Stu Bartow in a sweater with a cat.

Recently, the poetry world was reminded once again that talent is no inoculation against illness and impermanence. Back in 2013, Atticus Review was fortunate enough to publish a poem by Stuart Bartow. Since then, I’ve lost track of how many of his poems I’ve stumbled across in journals. I’ve always been a fan of eastern poetic traditions, as well, and this haiku by Stuart – written shortly before cancer plucked him from us – reflects the gentle humor and wisdom that typified his work:


journey to the underworld
the doors open


Stuart’s partner (he liked to refer to her as his “consort”), the wonderful poet Barbara Ungar, was kind enough to show me his final manuscript – a hauntingly beautiful collection filled end-to-end with the sardonic wit and humility of a Zen master. From that collection, we are privileged to share these five poems, with all their grace, generosity, and wild magic.

Stuart Allen Bartow, Jr.
March 17, 1951-January 23, 2024

Born on St. Patrick’s Day, 1951, in Danbury, CT, Stu was a beloved Distinguished Professor at SUNY Adirondack, where he taught for three decades, winning the Chancellor’s Award. He wrote over a dozen books of poetry, as well as a collection of lyric essays on fly fishing, Teaching Trout to Talk: Zen and the Art of Small-Stream Fly Fishing. Books of longer poems include Whelk, Reasons to Hate the Sky, Questions for the Sphinx, Einstein’s Lawn, Green Midnight and the forthcoming Drunk Robins. His haiku collections are Quaking Marsh, One Branch, and Full Moon Radio, and his haibun collection is Invisible Dictionary. A master gardener and lifelong environmentalist, Stu was a founding member of the Battenkill Conservancy and served as Chair for the past 19 years. He was a true mensch.





There was nothing to write about
so I stopped making poems.
It was okay, like a long and
difficult love affair had ended,
a bit of relief without regret, not
an amputation, but a sense something
missing. I did the usual things.
The marsh still held its magic, like
all marshes, unconcerned about
our problems, always ready to suck
us back in. I kept to drinking, music,
the radio, late nights. Watched
the back and forth of bluejays
in the woodshed. Wondered about
past mistakes. Why I let that one go
who would have stayed by me.
Once a woman in a club told me
I’d make a good husband. Another
tried to take a drink away,
followed me around like the bottle
was a chalice I’d no right to.
There really is no need for a muse.
Or a poem. But that breeze
nobody seems to notice
starts the wind chimes
and here we go again.



Before gravity was invented, the energy
that holds the planets and moons in place,
and anti-gravity, expanding the cosmos,
Dante claimed God’s love to be the force
turning the stars and heavenly bodies.

Unknown, the secret of attraction that guides
atoms to molecules to organisms,
shaping solar systems and galaxies,
humans, mushrooms, moths, stars, minds,
energy fields morphing into forms,
dream-like and stark, difficult to trace.
Such a simple thing, to step outside your door
and, perhaps someday, to float away.



is a summer moth that gets into your house.
Because you like moths
you catch it. Keep it
cautiously, trying not to harm.
No exotic, but dull, buff-beige.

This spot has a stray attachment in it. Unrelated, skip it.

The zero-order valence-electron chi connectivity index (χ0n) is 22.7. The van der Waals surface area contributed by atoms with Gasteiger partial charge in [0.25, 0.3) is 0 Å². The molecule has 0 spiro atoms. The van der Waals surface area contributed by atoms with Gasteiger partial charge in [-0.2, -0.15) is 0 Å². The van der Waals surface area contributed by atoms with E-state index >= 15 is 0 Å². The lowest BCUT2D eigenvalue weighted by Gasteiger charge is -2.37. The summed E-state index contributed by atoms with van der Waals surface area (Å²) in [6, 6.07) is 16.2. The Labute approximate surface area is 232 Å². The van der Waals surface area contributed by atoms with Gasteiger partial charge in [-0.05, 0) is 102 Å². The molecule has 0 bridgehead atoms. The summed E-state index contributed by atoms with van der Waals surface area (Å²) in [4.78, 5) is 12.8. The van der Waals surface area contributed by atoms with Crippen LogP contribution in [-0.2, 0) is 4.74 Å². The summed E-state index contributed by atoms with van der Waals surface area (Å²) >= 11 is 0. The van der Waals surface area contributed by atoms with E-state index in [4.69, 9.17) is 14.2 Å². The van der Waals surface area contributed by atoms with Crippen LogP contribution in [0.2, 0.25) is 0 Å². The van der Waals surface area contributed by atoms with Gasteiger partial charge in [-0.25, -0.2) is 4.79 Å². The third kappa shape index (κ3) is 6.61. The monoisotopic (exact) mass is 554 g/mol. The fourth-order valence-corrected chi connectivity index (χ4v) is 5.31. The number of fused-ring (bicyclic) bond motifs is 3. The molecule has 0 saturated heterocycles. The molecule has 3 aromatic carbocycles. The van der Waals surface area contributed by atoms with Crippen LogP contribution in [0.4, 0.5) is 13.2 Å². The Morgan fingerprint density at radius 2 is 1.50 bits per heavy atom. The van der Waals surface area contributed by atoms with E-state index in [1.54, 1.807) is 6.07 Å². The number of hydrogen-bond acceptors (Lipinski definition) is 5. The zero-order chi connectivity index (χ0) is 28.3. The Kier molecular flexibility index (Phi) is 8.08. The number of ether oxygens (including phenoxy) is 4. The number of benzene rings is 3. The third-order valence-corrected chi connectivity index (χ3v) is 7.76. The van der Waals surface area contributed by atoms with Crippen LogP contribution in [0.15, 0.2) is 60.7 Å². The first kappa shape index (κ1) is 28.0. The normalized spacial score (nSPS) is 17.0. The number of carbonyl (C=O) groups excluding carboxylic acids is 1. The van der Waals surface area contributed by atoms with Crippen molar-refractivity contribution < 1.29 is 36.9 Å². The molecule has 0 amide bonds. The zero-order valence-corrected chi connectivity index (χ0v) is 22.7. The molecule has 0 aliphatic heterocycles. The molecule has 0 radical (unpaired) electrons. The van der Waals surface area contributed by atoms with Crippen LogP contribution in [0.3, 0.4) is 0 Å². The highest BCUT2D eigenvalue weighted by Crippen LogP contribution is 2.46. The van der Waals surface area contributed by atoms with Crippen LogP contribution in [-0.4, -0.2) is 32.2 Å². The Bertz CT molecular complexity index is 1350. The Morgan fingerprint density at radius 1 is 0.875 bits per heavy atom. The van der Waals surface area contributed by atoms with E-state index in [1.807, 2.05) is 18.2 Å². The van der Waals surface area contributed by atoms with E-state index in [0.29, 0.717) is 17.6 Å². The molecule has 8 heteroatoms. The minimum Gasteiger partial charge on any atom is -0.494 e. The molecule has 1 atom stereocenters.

You can feel the moth
in your carefully closed fist,
as if you were holding inside your hand
a heart. There isn’t much time
before it destroys itself, beats away
that fairy powder that
the wings need for balance. Those scales
a strange armor
it’s shedding in the cocoon
of your hand. There isn’t much time
to get to where it came from
in the first place, to get
to the screen door
and heave it gently into the dark.



I miss eating them, but not much.
We’ve yet to learn the spectrum of sentience,
but surely there’s light in lobsters
who travel in caravans on the ocean floor
and release their little ones from traps
set by lobster men. Lobstermen, beings
from a faraway planet, come here
to visit the lobsters of planet earth,
a related species. What might they think of us
who boil their cousins alive? In Teenagers
from Outer Space, the aliens,
1959 teenagers, come to earth with a lobster
that earth’s atmosphere causes to grow
into a giant that eats people.
At the supermarket seafood section
I always pause before the tank, hear those
rubber-banded claws tapping the glass,
a distress call to an ocean far from here.



I do not haunt. The house haunts me.
Often I am inside, but sometimes in the yard.
I never stray too far.
Sometimes I think I am in a dream,
or dreaming from far away, which means
I am asleep. The house sits on a hillside,
overlooks a valley I do not go down.
I move about the house. I don’t
recall walking. There are always people inside.
People I love. They are alive.
That is why I do not believe I am dreaming.
For if I dreamt, the people in my dreams
would be those I once knew, would be dead.
It seems I have little or no control
of what goes or comes through the doors, that
I’m hardly regarded, like someone old.
But I am not old at all, though
restless, nor am I unhappy. I know
I need to be somewhere else, but where?
The house is in slow decay, the rooms
changing, colors fading, furniture
shifting, on the wall a painting
one moment, the next, a mirror.
The house needs repairs, but no one listens.
Which worries me. I want to save them
and the house, but everything keeps shifting,
like being on a sea no one else can see.
Like being the captain
of an interminably sinking ship
whose crew is under a spell,
strangely deaf.


A man in a baseball cap and handkerchief over his face, revealing only his eyes.